• The United States’ corporate tax rate is among the highest in the industrialized world; this increases business’ flight to lower-tax countries, taking their jobs, money, and tax dollars with them. To regain competitiveness, reduce the U.S. corporate tax rate to at-or-below the 25% average rate of other OECD nations. Jason Fichtner and Nick Tuszynski, “Corporate Tax Reform: Why the United States Needs to Restructure and Reduce its Corporate Income Tax,” Mercatus Working Paper, Forthcoming.
• Similarly, further increasing the nation’s corporate tax rate would result in some combination of lower wages, fewer jobs, higher prices for consumers, and lower returns on investment. Fichtner and Tuszynski, forthcoming.
• “[D]omestic labor bears slightly more than 70 percent of the burden of the corporate income tax.” William Randolph, International Burdens of the Corporate Income Tax, Congressional Budget Office Working Paper, August 2006.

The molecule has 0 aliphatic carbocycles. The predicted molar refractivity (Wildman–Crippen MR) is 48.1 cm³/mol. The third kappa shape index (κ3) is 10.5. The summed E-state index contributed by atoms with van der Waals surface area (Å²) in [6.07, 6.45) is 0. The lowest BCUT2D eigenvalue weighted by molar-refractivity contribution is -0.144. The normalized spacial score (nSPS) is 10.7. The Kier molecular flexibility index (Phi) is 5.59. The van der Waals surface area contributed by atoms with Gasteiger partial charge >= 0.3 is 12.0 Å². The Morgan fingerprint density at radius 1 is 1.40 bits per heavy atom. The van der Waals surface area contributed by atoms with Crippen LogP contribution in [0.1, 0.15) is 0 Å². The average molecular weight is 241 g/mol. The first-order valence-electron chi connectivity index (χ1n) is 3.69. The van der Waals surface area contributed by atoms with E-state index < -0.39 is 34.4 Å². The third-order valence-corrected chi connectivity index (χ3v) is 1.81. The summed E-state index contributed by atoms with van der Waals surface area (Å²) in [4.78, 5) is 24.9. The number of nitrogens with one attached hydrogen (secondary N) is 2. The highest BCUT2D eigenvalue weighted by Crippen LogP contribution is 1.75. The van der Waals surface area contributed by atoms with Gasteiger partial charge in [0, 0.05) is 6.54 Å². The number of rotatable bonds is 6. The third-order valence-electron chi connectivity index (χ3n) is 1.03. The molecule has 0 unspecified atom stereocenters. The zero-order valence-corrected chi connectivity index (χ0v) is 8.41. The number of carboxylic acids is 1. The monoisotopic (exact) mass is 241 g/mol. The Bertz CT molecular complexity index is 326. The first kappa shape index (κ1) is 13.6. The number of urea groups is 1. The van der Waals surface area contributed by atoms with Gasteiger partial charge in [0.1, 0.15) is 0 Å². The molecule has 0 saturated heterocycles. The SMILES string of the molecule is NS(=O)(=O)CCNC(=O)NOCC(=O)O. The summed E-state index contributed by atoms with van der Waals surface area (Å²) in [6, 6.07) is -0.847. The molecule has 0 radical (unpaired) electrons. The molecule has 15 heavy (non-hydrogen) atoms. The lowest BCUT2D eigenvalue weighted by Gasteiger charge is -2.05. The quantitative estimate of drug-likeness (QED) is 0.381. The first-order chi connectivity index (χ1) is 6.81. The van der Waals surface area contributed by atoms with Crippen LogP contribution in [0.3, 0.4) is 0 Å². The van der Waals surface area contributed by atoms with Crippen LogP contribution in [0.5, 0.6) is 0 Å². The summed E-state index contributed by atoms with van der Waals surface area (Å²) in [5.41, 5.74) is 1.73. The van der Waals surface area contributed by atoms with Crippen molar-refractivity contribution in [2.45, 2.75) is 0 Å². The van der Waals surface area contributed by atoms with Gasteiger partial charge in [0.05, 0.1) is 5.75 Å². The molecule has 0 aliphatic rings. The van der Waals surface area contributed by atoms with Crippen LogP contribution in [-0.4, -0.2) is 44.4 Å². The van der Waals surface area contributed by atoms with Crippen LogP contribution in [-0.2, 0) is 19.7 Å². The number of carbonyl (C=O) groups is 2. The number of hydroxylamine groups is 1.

• Combining lower marginal rates with reduced government spending is likely to foster economic growth. Andreas Bergh, Lund University and Magnus Henrekson, Research Institute of Industrial Economics, “Government Size and Growth: A Survey and Interpretation of the Evidence,” January 2011.
• High tax rates encourage avoidance and evasion. Martin Feldstein, Harvard University, “The Effect of Marginal Tax Rates on Taxable Income: A Panel Study of the 1986 Tax Reform Act,” The Journal of Political Economy, June 1995.
• Historically, raising taxes increases Congress’ incentive to spend and decreases its incentive to cut. Barro and Redlick (2010).
• Other high-quality, empirical studies on the impact of tax rates on growth: Romero-Avila and Strauch (2008); Bergh and Karlsson (2010); Mountford and Uhlig (2008); Alesina and Ardagna (2009); Blanchard and Perotti (2002); Giertz (2006); Rogerson (2006); and Davis and Henrekson (2004).